Domain Generation Algorithms

Adversaries may make use of Domain Generation Algorithms (DGAs) to dynamically identify a destination for command and control traffic rather than relying on a list of static IP addresses or domains. This has the advantage of making it much harder for defenders block, track, or take over the command and control channel, as there potentially could be thousands of domains that malware can check for instructions.[1][2][3]

DGAs can take the form of apparently random or "gibberish" strings (ex: when they construct domain names by generating each letter. Alternatively, some DGAs employ whole words as the unit by concatenating words together instead of letters (ex: Many DGAs are time-based, generating a different domain for each time period (hourly, daily, monthly, etc). Others incorporate a seed value as well to make predicting future domains more difficult for defenders.[1][2][4][5]

Adversaries may use DGAs for the purpose of Fallback Channels. When contact is lost with the primary command and control server malware may employ a DGA as a means to reestablishing command and control.[4][6][7]

ID: T1483

Tactic: Command And Control

Platform:  Linux, macOS, Windows

Permissions Required:  User

Data Sources:  Process use of network, Packet capture, Network device logs, Netflow/Enclave netflow, DNS records

Contributors:  Sylvain Gil, Exabeam; Barry Shteiman, Exabeam; Ryan Benson, Exabeam

Version: 1.0



BONDUPDATER uses a DGA to communicate with command and control servers.[8]


CCBkdr can use a DGA for Fallback Channels if communications with the primary command and control server are lost.[4]


CHOPSTICK can use a DGA for Fallback Channels, domains are generated by concatenating words from lists.[7]


Ebury has used a DGA to generate a domain name for C2.[9]


POSHSPY uses a DGA to derive command and control URLs from a word list.[6]


This technique may be difficult to mitigate since the domains can be registered just before they are used, and disposed shortly after. Malware researchers can reverse-engineer malware variants that use DGAs and determine future domains that the malware will attempt to contact, but this is a time and resource intensive effort.[1][10] Malware is also increasingly incorporating seed values that can be unique for each instance, which would then need to be determined to extract future generated domains. In some cases, the seed that a particular sample uses can be extracted from DNS traffic.[5] Even so, there can be thousands of possible domains generated per day; this makes it impractical for defenders to preemptively register all possible C2 domains due to the cost. In some cases a local DNS sinkhole may be used to help prevent DGA-based command and control at a reduced cost.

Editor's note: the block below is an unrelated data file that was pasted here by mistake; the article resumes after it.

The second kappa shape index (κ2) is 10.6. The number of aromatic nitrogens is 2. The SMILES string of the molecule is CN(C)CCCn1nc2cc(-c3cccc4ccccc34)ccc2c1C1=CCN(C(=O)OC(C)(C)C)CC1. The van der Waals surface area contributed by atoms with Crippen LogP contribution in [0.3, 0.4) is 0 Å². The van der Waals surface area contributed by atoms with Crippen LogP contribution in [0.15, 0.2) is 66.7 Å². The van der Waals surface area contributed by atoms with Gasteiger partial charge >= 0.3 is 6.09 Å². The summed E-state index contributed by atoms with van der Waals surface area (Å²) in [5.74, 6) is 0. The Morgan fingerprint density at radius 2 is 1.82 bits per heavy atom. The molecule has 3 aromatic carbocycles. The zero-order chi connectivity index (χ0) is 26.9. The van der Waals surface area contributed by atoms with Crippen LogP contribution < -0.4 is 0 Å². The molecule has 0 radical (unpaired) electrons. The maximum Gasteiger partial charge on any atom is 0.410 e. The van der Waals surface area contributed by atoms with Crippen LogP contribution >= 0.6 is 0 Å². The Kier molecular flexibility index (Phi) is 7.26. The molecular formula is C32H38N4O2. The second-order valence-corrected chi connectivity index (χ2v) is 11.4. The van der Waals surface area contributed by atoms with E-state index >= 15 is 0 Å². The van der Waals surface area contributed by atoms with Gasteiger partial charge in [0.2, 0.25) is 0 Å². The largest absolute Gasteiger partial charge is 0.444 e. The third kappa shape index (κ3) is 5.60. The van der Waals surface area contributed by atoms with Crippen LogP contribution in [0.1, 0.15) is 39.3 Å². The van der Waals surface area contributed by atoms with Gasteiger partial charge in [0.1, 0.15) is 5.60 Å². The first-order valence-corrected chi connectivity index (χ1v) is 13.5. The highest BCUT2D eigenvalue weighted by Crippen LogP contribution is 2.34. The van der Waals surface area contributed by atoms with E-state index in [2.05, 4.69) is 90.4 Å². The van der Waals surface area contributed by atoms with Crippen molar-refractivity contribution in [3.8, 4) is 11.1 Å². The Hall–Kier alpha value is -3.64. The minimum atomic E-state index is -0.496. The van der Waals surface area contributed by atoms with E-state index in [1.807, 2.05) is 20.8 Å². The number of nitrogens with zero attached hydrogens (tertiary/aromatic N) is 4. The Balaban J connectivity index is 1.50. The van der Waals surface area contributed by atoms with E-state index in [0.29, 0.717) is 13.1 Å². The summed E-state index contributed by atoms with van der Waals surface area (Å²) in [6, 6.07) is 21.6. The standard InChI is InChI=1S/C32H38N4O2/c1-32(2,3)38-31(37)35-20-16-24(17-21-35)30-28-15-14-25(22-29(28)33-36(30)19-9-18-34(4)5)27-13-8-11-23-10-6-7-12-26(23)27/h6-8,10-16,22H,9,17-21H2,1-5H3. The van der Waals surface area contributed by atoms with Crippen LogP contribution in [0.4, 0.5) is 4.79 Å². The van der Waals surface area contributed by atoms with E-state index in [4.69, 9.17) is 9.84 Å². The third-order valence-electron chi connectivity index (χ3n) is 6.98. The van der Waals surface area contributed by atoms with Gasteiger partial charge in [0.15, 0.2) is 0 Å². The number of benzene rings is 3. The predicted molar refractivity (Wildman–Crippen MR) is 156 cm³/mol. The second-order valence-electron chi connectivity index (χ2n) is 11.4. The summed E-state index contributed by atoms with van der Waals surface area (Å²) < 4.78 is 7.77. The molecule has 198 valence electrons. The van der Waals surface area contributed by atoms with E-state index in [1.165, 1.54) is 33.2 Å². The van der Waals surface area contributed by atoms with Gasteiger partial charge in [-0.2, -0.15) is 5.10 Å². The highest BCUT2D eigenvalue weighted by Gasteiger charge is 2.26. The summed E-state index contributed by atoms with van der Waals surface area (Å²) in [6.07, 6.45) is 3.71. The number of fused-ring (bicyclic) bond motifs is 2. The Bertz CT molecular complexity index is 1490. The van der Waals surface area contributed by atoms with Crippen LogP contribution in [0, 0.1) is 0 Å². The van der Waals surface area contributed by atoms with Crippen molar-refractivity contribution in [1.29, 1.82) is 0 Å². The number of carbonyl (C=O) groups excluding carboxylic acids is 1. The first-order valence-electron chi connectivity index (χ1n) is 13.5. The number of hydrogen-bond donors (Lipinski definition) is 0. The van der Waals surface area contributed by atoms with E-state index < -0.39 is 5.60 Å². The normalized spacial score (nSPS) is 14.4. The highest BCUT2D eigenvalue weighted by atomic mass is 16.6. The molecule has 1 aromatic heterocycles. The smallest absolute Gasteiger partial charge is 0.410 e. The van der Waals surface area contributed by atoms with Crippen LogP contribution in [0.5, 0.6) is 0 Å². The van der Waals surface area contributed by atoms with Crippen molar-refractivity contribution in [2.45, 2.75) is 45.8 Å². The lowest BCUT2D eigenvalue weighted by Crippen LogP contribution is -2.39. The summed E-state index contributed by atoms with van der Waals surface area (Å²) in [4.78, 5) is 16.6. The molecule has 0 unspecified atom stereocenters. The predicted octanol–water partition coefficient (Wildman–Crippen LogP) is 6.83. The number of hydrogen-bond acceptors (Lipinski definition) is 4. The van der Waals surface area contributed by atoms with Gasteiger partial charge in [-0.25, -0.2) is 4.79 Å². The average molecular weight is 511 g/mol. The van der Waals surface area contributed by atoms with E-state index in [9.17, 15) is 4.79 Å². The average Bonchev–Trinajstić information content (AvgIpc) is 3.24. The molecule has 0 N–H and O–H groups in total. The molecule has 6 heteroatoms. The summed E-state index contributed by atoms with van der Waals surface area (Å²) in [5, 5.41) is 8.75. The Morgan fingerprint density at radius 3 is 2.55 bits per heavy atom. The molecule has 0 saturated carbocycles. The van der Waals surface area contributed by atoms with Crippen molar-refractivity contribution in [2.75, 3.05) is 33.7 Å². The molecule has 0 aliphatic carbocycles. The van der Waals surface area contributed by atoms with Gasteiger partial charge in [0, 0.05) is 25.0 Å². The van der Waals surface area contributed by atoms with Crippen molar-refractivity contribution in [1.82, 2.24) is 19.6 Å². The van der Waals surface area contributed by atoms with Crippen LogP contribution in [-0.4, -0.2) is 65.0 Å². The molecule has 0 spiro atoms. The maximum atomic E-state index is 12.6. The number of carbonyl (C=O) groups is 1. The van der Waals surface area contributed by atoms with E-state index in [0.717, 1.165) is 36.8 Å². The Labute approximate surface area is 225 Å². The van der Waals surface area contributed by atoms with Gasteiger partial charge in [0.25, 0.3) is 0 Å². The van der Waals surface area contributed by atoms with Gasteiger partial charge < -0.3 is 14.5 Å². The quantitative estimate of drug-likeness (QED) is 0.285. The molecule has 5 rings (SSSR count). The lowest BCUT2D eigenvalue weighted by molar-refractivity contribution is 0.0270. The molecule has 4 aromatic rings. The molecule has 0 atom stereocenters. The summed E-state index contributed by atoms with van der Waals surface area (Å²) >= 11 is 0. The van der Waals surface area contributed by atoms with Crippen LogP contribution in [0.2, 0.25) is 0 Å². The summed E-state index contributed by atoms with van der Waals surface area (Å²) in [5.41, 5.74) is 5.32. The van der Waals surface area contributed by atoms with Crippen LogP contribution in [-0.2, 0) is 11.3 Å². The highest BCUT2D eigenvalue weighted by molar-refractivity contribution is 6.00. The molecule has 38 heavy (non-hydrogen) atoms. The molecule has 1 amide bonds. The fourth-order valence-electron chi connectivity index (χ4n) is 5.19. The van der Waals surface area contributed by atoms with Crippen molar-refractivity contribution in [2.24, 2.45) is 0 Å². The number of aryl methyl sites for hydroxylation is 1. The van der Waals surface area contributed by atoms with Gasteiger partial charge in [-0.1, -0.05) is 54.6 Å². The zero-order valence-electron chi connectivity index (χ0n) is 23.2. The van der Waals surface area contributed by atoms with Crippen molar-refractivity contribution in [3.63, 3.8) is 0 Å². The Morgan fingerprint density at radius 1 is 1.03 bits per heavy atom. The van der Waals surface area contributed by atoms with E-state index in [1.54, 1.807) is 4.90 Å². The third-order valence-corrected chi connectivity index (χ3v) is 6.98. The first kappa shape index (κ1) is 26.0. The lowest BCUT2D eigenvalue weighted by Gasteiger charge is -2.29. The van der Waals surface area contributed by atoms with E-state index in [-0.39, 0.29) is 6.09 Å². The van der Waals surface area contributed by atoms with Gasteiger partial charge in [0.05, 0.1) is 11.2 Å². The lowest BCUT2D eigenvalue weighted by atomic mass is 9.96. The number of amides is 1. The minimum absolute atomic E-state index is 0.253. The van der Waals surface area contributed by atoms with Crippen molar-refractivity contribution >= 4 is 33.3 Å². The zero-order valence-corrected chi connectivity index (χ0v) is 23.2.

Network intrusion detection and prevention systems that use network signatures to identify traffic for specific adversary malware can be used to mitigate activity at the network level. Signatures are often for unique indicators within protocols and may be based on the specific protocol used by a particular adversary or tool, and will likely be different across various malware families and versions. Adversaries will likely change tool C2 signatures over time or construct protocols in such a way as to avoid detection by common defensive tools. [11]


Detecting dynamically generated domains can be challenging due to the number of different DGA algorithms, constantly evolving malware families, and the increasing complexity of the algorithms. There is a myriad of approaches for detecting a pseudo-randomly generated domain name, including using frequency analysis, Markov chains, entropy, proportion of dictionary words, ratio of vowels to other characters, and more.[12] CDN domains may trigger these detections due to the format of their domain names. In addition to detecting a DGA domain based on the name, another more general approach for detecting a suspicious domain is to check for recently registered names or for rarely visited domains.

Machine learning approaches to detecting DGA domains have been developed and have seen success in applications. One approach is to use N-Gram methods to determine a randomness score for strings used in the domain name. If the randomness score is high, and the domains are not whitelisted (CDN, etc), then it may be determined if a domain or related to a legitimate host or DGA.[13] Another approach is to use deep learning to classify domains as DGA-generated.[14]